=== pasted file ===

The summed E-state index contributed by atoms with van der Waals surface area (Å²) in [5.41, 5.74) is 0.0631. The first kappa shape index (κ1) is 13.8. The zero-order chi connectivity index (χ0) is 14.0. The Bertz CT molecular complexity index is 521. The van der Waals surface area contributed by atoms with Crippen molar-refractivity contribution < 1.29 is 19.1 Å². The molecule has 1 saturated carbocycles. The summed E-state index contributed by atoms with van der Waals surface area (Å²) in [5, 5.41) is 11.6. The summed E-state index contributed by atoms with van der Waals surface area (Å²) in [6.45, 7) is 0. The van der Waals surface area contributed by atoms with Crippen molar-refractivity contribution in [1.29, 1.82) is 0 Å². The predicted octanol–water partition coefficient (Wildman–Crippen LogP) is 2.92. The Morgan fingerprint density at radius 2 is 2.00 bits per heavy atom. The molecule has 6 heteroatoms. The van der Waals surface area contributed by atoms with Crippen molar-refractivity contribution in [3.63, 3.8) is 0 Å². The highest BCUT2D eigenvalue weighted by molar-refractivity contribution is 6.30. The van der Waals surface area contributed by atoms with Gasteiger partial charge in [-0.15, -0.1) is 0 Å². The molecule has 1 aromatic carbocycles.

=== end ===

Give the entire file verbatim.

The summed E-state index contributed by atoms with van der Waals surface area (Å²) in [5.41, 5.74) is 0.0631. The first kappa shape index (κ1) is 13.8. The zero-order chi connectivity index (χ0) is 14.0. The Bertz CT molecular complexity index is 521. The van der Waals surface area contributed by atoms with Crippen molar-refractivity contribution < 1.29 is 19.1 Å². The molecule has 1 saturated carbocycles. The summed E-state index contributed by atoms with van der Waals surface area (Å²) in [5, 5.41) is 11.6. The summed E-state index contributed by atoms with van der Waals surface area (Å²) in [6.45, 7) is 0. The van der Waals surface area contributed by atoms with Crippen molar-refractivity contribution in [1.29, 1.82) is 0 Å². The predicted octanol–water partition coefficient (Wildman–Crippen LogP) is 2.92. The Morgan fingerprint density at radius 2 is 2.00 bits per heavy atom. The molecule has 6 heteroatoms. The van der Waals surface area contributed by atoms with Crippen molar-refractivity contribution in [3.63, 3.8) is 0 Å². The highest BCUT2D eigenvalue weighted by molar-refractivity contribution is 6.30. The van der Waals surface area contributed by atoms with Gasteiger partial charge in [-0.15, -0.1) is 0 Å². The molecule has 1 aromatic carbocycles.